The early effects of cortisol on 3H-uridine and 14C-leucine uptake and incorporation in cell line I-407

UNCG Author/Contributor (non-UNCG co-authors, if there are any, appear on document)
Charles Richard Lohrman (Creator)
The University of North Carolina at Greensboro (UNCG )
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Laura Anderton

Abstract: The purpose of this study was to investigate the effect of cortisol on uridine and leucine metabolism in cell line 1-407. Experiments were performed to determine the early effects of cortisol on the cells. Monolayered cell cultures were exposed to cortisol, labelled precursors such as 3H-uridine and 14C-leucine and metabolic inhibitors. These cells were then homogenized and subjected to trichloroacetic acid (TCA) separation. Radioactive precursors in the TCA-soluble and insoluble fractions acted as a measure of precursor uptake and incorporation. Preparatory experiments were performed to determine the fetal bovine serum (FBS) concentration for optimal cell growth. These experiments were also used to determine the cortisol concentration which produced the most consistent response. It was observed that cells grew best in 10% FBS. The lowest cortisol concentration which produced a consistently reproducible response in the cells was 0.05 ug/ml (1.7 x 10-7). This study demonstrated, for the first time, the early and continuous parallel hormonal response to uridine uptake and incorporation in an in vitro cell system. Cortisol stimulated an early (15 minute) increase in both uptake and incorporation of 3H-uridine followed by a rapid decrease at 30 minutes. The results of longer hormone incubations (2-4 hours) showed a decrease in specific activity of 3H-nucleoside in both TCA-soluble and TCA-insoluble fractions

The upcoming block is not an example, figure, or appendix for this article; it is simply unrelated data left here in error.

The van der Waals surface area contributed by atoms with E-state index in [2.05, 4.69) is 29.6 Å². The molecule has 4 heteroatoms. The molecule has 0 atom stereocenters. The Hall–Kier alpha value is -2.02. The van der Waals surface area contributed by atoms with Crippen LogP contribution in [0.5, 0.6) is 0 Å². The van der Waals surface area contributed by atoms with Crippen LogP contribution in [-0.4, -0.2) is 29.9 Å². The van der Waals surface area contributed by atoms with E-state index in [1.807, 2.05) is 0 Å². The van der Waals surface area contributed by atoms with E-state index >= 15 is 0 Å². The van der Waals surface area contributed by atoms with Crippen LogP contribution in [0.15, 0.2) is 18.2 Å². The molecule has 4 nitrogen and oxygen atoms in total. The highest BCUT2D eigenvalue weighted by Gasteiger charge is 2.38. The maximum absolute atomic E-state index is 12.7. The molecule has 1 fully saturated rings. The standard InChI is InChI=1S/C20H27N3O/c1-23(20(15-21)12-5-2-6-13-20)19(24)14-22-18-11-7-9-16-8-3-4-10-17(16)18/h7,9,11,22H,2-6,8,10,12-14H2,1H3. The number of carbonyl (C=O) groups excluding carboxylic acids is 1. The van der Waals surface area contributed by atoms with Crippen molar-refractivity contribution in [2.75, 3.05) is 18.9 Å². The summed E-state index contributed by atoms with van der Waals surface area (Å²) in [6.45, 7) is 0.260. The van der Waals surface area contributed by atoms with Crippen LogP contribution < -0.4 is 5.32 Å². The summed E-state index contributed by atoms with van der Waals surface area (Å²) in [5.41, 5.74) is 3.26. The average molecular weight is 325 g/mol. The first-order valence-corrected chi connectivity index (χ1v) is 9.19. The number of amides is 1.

Additional Information

Language: English
Date: 1977

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